New APG Officers Have Washington Ties

The Association of Professional Genealogists (APG) recently announced the results of its election for new board and nominating committee members.

Washington is well-represented at APG:

Click here for a complete list of the APG’s at-large board and nominating committee members.

The Association of Professional Genealogists, established in 1979, represents more than 2,700 genealogists in various genealogy-related businesses. APG encourages genealogical excellence, ethical practice, mentoring, and education. The organization also supports the preservation and accessibility of records useful to the fields of genealogy and history. Its members come from all fifty U.S. states, Canada, and forty other countries.

Meet the Board: Nancy Cordell

Do you know who’s running the show at the Washington State Genealogical Society? Did you know we have an Executive Committee, six standing committee chairs and three appointed non-elected officers? Who are all these people? In the coming months, we’ll introduce them to you, so you can say “hi” the next time you see them.

Nancy Cordell, Region 3 Representative

In today’s “Meet the Board” series, we’re introducing you to Nancy Cordell. Nancy lives in Tumwater and is WSGS’s Region 3 Representative (Clallam, Jefferson, Kitsap, Mason, and Thurston Counties). She is also a member of the Olympia Genealogical Society where she has been president since July 2016.

Nancy, 1961 in Madrid, Spain

Nancy was born in southern California to Harry and Bertie (Grange) Neville. She earned a Ph.D. in Anthropology, specializing in biological anthropology, in 1991 at the University of Washington in Seattle. “Dr. Nancy” then taught biological anthropology to undergraduates for 30 years. What is biological anthropology, you ask? It’s a branch of anthropology that explores the biology of humans in the present and in the past, with a strong emphasis on understanding and exploring human diversity. Sounds like a perfect segue to her becoming a professional genealogist, earning a Certificate in Genealogical Research from Boston University. Now retired from her educational career, Nancy owns her own genealogical business, “Diggin’ Our Past.”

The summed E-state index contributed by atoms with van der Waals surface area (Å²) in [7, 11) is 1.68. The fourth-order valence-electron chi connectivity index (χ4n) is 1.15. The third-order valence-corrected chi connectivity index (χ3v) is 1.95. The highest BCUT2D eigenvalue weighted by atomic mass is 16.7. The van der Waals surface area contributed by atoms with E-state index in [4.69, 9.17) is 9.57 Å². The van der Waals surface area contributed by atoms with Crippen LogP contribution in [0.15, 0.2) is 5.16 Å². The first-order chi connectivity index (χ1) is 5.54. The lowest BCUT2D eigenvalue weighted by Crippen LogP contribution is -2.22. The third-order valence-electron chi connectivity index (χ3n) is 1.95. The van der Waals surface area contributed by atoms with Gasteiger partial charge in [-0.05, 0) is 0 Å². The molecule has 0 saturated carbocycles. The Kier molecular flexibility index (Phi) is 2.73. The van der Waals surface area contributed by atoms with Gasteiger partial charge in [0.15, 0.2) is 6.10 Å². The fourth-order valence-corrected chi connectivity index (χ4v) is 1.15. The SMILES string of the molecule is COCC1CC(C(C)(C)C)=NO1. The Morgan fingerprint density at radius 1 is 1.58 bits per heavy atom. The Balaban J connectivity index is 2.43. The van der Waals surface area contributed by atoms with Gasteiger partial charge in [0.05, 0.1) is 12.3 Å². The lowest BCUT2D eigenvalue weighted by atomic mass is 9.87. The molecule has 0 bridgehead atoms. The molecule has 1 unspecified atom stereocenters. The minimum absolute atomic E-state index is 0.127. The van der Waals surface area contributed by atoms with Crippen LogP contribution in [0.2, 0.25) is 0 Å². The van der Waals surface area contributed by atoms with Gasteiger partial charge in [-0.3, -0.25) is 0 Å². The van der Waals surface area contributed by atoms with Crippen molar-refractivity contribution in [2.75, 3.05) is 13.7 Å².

Nancy’s interest in genealogy came early. Her mother’s family migrated to Utah in the mid-1800s from England and Denmark as converts to the Church of Jesus Christ of Latter Day Saints (LDS). Nancy is proud of her early Utah pioneer roots.

Nancy’s great grandparents Annie and Walter Boyed, 1914

Featured in the photo on the right are Nancy’s great grandparents, Annie Louisa Mullens and Walter Eugene Boyed. The photo was taken in 1914 in Las Vegas, Nevada, just after they had moved from the mining town of Rhyolite, Nevada where they’d lived for nearly 10 years. Walter, born in 1861 in Texas, was a prospector and miner. He married Annie in 1899 in Tooele, Utah at the age of 38. Nancy’s still “diggin’ her past” to find out more about Walter before his marriage to Annie.

Nancy and her husband have two grown daughters. Besides being a proud member of WSGS and OGS, Nancy is a member of the American Association of Physical Anthropologists, Association of Professional Genealogists, International Society of Genetic Genealogy, and the National Genealogical Society.

A few more interesting tidbits about Nancy:
• Favorite genealogy websites: Ancestry
• When asked one word that describes her, Nancy replied, “Curious.” A very good characteristic for a biological anthropologist – and a genealogist!

Now you know a little more about another of the WSGS Board members. The next time you see Nancy say hello and thank her for her service to WSGS.

NW Genealogy Conference — Day 1

The theme of the first full day of the Northwest Genealogy Conference in Arlington was “Gathering Your Family’s Story.” Keynoter Claudia Breland, noted author of four books and at least six more in the works, shared her knowledge, experience and advice about:

Claudia Breland sharing her expertise on self-publishing her literary works.

Claudia Breland sharing her expertise on self-publishing.

  • Writing Up Your Research (without using genealogy software). Yes, you really can use your word processing software to write your family’s story!
  • Self-Publishing for the Family Historian. You don’t have to be J.K. Rowling to publish a book.
  • Finding and Using Historic Newspapers (check out her book “Searching for Your Ancestors in Historic Newspapers“).
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Daniel Earl entertained his audience, leaving us dying to hear more!

In between Claudia’s sessions, the 250+ attendees chose two hour-long sessions from a tantalizing list of topics from Secret Societies (fraternal organizations) and Huguenot Records to Census Strategies and Funeral Homes (where they’re dying to meet you!). I couldn’t resist Daniel Earl’s “Funeral Homes and Family History” class and wasn’t disappointed. He filled the room (literally — it was standing room only) with humor and new awareness of the wealth of information to be gleaned from bills of sale, service programs and funeral cards. The other class I chose was “Using Homestead Records to Tell Your Ancestor’s Story” with Michelle Goodrum, a professional genealogist from Mesa, Arizona. I was amazed at the amount of rich information I can get from a land entry case file from the National Archives for my homesteading ancestors. Definitely on my To Do List!